At first, people cooked on outside wood fires - there weren't very many people, so there was plenty of wood to burn, and people spent most of their time outside anyway. When people left Africa, about 60,000 years ago, they brought the idea of cooking fires with them all over the world.
But by the Late Stone Age, around 6000 BC, people were beginning to live in houses, and the houses were in small villages. They needed to be more careful with their wood supply, to make it last. They started to use ovens. Also, they began to make fired pottery around this time, which needs very hot and long fires in a kiln (a sort of oven).
By 4000 BC they started to cook on charcoal fires, instead of just using wood. You make charcoal by slowly burning wood in a kiln with very little air- this half-burned wood is charcoal. It burns more efficiently and hotter than wood (You use charcoal today in backyard barbecues).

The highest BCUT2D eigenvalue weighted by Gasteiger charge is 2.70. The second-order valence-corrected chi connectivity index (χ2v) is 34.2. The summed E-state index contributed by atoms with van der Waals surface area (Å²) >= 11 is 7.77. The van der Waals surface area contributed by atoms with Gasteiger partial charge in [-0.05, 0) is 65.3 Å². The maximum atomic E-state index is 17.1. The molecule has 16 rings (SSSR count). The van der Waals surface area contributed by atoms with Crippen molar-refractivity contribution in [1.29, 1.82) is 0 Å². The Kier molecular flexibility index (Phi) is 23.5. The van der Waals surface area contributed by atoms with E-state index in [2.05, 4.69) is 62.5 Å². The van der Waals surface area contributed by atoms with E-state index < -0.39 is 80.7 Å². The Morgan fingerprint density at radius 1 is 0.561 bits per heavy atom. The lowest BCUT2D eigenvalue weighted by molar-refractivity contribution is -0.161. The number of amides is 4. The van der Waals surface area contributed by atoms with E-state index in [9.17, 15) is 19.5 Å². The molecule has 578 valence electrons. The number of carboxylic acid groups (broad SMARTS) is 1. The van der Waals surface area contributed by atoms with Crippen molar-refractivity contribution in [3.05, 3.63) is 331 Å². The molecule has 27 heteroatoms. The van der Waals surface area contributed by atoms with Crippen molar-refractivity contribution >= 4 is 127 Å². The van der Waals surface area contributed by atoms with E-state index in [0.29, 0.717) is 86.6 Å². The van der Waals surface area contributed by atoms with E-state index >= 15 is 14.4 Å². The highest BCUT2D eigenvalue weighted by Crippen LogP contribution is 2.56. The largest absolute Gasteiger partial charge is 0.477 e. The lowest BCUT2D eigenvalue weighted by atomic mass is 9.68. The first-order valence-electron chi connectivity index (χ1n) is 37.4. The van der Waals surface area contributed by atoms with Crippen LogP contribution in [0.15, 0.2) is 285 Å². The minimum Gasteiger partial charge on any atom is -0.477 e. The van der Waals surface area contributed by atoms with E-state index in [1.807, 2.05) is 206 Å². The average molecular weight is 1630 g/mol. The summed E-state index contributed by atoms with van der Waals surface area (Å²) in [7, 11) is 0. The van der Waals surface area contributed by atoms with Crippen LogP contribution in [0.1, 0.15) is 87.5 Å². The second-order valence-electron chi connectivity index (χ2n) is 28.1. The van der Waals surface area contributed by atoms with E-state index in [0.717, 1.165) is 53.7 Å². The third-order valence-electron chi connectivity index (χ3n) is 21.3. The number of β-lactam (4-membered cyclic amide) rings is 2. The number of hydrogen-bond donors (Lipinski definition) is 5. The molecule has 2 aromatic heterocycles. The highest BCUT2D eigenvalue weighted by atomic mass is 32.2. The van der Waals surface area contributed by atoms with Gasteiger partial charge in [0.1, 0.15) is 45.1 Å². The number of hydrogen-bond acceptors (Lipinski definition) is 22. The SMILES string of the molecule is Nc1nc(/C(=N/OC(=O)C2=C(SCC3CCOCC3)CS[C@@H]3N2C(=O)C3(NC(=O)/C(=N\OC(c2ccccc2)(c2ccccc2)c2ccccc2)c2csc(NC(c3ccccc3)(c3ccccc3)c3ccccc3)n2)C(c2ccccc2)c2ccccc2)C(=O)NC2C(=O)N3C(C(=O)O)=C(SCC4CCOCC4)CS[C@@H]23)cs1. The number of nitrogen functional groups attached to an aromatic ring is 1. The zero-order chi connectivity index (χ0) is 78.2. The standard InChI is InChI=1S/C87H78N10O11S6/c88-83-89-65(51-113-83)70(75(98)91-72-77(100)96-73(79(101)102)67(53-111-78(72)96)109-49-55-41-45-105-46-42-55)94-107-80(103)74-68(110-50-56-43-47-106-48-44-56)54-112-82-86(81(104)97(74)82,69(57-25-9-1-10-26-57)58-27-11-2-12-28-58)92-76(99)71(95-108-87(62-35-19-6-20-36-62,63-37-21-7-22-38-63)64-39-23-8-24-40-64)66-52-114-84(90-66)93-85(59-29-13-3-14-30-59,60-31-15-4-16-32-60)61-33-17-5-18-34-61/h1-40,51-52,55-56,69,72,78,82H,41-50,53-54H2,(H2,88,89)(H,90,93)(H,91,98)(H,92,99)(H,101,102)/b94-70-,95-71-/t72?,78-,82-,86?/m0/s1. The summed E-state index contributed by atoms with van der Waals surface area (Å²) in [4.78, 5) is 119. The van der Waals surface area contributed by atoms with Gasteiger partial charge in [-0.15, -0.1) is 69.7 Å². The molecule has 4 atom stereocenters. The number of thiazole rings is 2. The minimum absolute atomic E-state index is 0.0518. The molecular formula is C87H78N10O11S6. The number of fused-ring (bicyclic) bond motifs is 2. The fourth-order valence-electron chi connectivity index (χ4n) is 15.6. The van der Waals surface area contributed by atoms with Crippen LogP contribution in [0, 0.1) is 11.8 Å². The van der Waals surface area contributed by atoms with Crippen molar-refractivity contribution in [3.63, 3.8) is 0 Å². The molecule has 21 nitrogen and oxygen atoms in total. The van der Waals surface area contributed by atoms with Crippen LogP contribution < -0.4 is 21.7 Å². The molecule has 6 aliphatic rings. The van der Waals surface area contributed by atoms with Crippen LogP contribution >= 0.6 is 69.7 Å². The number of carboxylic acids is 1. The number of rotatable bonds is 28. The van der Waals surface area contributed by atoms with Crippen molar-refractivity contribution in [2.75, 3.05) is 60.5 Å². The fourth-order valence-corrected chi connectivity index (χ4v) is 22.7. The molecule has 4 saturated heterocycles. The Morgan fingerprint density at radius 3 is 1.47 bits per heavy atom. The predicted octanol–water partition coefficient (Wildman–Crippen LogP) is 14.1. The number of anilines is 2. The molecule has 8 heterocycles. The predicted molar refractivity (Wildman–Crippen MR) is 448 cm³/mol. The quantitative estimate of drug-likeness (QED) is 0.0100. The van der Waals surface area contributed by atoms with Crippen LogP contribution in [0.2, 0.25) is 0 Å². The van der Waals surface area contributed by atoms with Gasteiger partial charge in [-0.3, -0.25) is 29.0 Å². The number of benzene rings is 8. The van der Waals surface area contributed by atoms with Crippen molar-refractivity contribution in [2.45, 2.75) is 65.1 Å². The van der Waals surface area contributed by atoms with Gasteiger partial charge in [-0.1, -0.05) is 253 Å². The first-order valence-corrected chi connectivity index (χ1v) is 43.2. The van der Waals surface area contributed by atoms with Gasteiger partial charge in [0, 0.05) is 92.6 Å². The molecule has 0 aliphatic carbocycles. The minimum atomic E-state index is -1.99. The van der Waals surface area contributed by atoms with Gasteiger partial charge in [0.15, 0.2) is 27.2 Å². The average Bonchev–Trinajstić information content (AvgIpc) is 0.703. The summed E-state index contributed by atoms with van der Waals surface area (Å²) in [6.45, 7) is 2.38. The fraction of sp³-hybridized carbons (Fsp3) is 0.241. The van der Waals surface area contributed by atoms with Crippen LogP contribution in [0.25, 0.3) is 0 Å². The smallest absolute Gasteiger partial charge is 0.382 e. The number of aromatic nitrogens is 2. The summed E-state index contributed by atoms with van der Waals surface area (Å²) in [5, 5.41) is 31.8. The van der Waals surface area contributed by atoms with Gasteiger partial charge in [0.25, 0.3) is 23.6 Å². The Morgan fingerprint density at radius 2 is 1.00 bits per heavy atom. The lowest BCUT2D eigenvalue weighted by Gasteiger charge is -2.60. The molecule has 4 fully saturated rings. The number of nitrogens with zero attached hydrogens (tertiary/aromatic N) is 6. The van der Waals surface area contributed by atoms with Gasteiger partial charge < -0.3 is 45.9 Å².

Blacksmiths needed even hotter fires to smelt iron. The method was not invented until about 1500 BC, by the Hittites in West Asia, and then it spread to the rest of Asia and to Europe from there. African blacksmiths may have invented iron smelting for themselves, about 300 AD.
The Romans, beginning around 200 BC during the Roman Republic, used charcoal fires to heat air and water and piped it through their houses to heat their houses and to get hot water for public and private bath buildings. But most people used small charcoal fires in clay braziers to heat their houses and to cook on at home.
Monks chopping wood
In the Middle Ages in Europe, these pipes went out of use, and people went back to wood or charcoal fires on hearths in their houses. They did start to use chimneys to get the smoke out of their houses. At the same time, in the Islamic Empire in West Asia and North Africa, people kept on using hot water pipes to heat rich people's houses and public baths, and clay braziers for small fires.